“Indeed.com and other job boards are not necessarily the best place to go looking for internships,” Guisseppe Cucci, placement coordinator for the Washington Fellowship, said. “Instead, check out the organizations that come on campus and recruit at career fairs.”

According to Cucci, meeting these recruiters is a great way to establish face-to-face connections with individuals who are in a position to give you an internship. Even if their company is not exactly what you are looking for, they might have an opportunity within their organization that aligns with what you want to do.

Establishing a good first impression in-person will help open the door to an internship. However, Kate Thompson, assistant director of experiential learning at Liberty, emphasizes the importance of impressing them on paper as well.

“My suggestion for making an impact and getting that internship is to make sure your professional documents are on point,” Thompson said. “You don’t want to go in with a questionable resume that is hard to read. Someone needs to be able to glance at your resume, know key things about you and want to know more.”

In addition to career fairs and helping with resumes, the Career Center also facilitates two fellowship programs that help students land internships and provide them with housing for the semester.

The Washington Fellowship is a long-standing program that allows students to get internships in the Washington, D.C. area during the spring, summer and fall semesters. However, Cucci cautions students to apply early as positions for Spring 2019 are already filling up.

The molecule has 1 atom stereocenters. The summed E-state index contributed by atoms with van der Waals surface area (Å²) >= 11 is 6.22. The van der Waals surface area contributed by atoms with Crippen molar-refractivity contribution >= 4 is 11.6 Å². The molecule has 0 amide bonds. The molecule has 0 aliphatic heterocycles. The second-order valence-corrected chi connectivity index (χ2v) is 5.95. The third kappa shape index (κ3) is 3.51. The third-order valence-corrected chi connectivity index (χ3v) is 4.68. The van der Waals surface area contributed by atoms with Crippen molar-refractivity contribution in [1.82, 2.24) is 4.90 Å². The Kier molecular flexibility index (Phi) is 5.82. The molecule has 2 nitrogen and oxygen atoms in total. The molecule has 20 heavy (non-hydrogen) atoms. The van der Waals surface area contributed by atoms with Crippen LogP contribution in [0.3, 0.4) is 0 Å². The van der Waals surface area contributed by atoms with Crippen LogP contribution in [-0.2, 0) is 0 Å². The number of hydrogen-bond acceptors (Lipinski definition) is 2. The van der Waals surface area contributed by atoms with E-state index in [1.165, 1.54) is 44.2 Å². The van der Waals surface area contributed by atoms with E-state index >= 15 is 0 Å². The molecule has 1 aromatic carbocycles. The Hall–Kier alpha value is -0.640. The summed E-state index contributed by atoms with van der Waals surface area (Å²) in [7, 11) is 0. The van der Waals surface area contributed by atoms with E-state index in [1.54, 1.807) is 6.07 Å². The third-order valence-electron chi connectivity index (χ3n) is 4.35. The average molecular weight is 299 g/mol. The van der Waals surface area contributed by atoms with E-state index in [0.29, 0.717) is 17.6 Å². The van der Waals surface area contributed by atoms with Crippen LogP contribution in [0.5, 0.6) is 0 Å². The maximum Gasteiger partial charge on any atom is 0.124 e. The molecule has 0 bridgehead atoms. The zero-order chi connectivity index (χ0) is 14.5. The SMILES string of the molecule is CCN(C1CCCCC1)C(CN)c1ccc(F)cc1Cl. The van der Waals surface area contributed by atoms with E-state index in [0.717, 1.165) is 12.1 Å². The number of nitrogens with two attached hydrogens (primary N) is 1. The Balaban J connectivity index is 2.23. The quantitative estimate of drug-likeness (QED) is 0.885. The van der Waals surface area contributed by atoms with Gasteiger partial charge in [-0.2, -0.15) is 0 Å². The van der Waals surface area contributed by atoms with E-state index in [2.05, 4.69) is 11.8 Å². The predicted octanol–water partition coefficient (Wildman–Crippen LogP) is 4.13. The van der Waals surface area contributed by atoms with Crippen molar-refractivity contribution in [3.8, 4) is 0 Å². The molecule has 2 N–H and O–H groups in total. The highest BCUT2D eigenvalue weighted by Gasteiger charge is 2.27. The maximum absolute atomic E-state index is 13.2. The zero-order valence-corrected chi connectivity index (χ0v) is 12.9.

Last year, the New York Fellowship was created to give students an opportunity to live and intern in New York City. The program was added not only to afford more students this opportunity, but also to offer a different kind of opportunity.

“Not only are the cities different but they attract a different kind of student and that is why we felt so passionately about this New York Fellowship,” Thompson said. “(Washington) DC is the capitol so you are going to get a lot of politics whether you want to or not. New York is different in the sense that it is heavily business and communication driven.”

Resume Tips for Juniors

Juniors considering applying for an internship or job should make sure that they have a strong resume to attract a prospective employer’s attention.  Here are some things students should remember when writing a resume, courtesy of the Career Center:

  1. Keep in mind that an employer looks at a resume for an average of only six seconds. Students should make sure that their resumes stand out with a professional skills section at the top and previous work experience clearly outlined.
  2. Don’t write paragraphs for job experience on a resume; instead put the job descriptions in short bullet points.
  3. Quantify experiences by saying “Interacted with 24 customers a day” instead of just “interacted with customers on a daily basis.”
  4. End bullet points by showcasing accomplished results of previous experience.
  5. Keep resumes brief by only including one page per 10 years of experience.
  6. Tailor a resume to each specific job posting by thinking of the resume as the answer to a job description’s question “What makes you qualified to do this job?”

For further tips and resume information, visit the Career Center’s website for sample resumes by major.